Console.WriteLine("Writing to Log File: " + msg);
        }
    }
 
    public class Program
    {
        public static void Main(string[] args)
        {
            // Build the chain of responsibility
            Logger logger, logger1, logger2;
            logger = new ConsoleLogger(LogLevel.All);
            logger1 = logger.SetNext(new EmailLogger(LogLevel.FunctionalMessage | LogLevel.FunctionalError));
            logger2 = logger1.SetNext(new FileLogger(LogLevel.Warning | LogLevel.Error));
 
            // Handled by ConsoleLogger since the console has a loglevel of all
            logger.Message("Entering function ProcessOrder().", LogLevel.Debug);
            logger.Message("Order record retrieved.", LogLevel.Info);
 
            // Handled by ConsoleLogger and FileLogger since filelogger implements Warning & Error
            logger.Message("Customer Address details missing in Branch DataBase.", LogLevel.Warning);
            logger.Message("Customer Address details missing in Organization DataBase.", LogLevel.Error);
 
            // Handled by ConsoleLogger and EmailLogger as it implements functional error
            logger.Message("Unable to Process Order ORD1 Dated D1 For Customer C1.", LogLevel.FunctionalError);
 
            // Handled by ConsoleLogger and EmailLogger
            logger.Message("Order Dispatched.", LogLevel.FunctionalMessage);
        }
    }
}
 
/* Output
Writing to console: Entering function ProcessOrder().
Writing to console: Order record retrieved.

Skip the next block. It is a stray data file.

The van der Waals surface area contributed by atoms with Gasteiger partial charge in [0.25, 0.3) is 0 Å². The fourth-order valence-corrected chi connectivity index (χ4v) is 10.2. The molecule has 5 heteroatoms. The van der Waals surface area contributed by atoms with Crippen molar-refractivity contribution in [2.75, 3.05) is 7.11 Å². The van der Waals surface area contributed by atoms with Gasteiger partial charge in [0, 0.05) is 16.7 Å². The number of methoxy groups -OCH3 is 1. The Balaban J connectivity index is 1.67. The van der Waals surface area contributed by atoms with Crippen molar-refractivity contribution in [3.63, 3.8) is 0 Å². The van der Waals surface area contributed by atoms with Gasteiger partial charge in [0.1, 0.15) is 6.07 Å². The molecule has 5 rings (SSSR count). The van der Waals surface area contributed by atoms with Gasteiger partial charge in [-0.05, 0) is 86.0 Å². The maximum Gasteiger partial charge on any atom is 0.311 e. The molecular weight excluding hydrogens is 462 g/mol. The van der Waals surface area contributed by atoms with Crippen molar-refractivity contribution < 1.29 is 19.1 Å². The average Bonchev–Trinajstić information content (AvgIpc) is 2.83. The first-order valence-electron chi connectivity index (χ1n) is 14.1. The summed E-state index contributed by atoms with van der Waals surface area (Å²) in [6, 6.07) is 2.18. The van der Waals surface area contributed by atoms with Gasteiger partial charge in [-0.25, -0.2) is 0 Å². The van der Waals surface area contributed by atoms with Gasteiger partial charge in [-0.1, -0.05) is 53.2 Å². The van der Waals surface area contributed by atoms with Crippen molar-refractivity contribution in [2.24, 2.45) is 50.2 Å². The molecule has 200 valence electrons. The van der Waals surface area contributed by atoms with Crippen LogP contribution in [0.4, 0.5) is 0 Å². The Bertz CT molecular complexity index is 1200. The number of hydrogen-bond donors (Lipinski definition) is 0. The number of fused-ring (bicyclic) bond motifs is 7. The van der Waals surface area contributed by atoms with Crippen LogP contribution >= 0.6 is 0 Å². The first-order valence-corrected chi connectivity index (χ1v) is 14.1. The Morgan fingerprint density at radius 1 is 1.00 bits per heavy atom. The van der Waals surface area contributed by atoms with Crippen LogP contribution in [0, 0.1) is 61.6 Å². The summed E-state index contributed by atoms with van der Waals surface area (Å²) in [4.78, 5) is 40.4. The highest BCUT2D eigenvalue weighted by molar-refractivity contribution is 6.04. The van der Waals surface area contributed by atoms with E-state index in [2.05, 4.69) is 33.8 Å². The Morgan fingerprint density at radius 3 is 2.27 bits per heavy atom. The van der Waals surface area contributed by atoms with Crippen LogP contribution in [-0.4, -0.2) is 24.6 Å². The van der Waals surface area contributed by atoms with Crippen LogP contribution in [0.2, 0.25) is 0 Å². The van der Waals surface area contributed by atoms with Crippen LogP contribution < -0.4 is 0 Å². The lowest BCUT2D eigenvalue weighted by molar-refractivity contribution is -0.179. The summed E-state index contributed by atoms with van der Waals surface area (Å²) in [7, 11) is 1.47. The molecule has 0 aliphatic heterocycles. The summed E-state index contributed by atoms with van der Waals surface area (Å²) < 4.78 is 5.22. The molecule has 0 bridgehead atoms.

Writing to console: Customer Address details missing in Branch DataBase.
Writing to Log File: Customer Address details missing in Branch DataBase.
Writing to console: Customer Address details missing in Organization DataBase.
Writing to Log File: Customer Address details missing in Organization DataBase.
Writing to console: Unable to Process Order ORD1 Dated D1 For Customer C1.
Sending via email: Unable to Process Order ORD1 Dated D1 For Customer C1.
Writing to console: Order Dispatched.
Sending via email: Order Dispatched.
*/

Implementations[edit]

Cocoa and Cocoa Touch[edit]

The Cocoa and Cocoa Touch frameworks, used for OS X and iOS applications respectively, actively use the chain-of-responsibility pattern for handling events. Objects that participate in the chain are called responder objects, inheriting from the NSResponder (OS X)/UIResponder (iOS) class. All view objects (NSView/UIView), view controller objects (NSViewController/UIViewController), window objects (NSWindow/UIWindow), and the application object (NSApplication/UIApplication) are responder objects.

Typically, when a view receives an event which it can't handle, it dispatches it to its superview until it reaches the view controller or window object. If the window can't handle the event, the event is dispatched to the application object, which is the last object in the chain. For example:

  • On OS X, moving a textured window with the mouse can be done from any location (not just the title bar), unless on that location there's a view which handles dragging events, like slider controls. If no such view (or superview) is there, dragging events are sent up the chain to the window which does handle the dragging event.
  • On iOS, it's typical to handle view events in the view controller which manages the view hierarchy, instead of subclassing the view itself. Since a view controller lies in the responder chain after all of its managed subviews, it can intercept any view events and handle them.

See also[edit]

References[edit]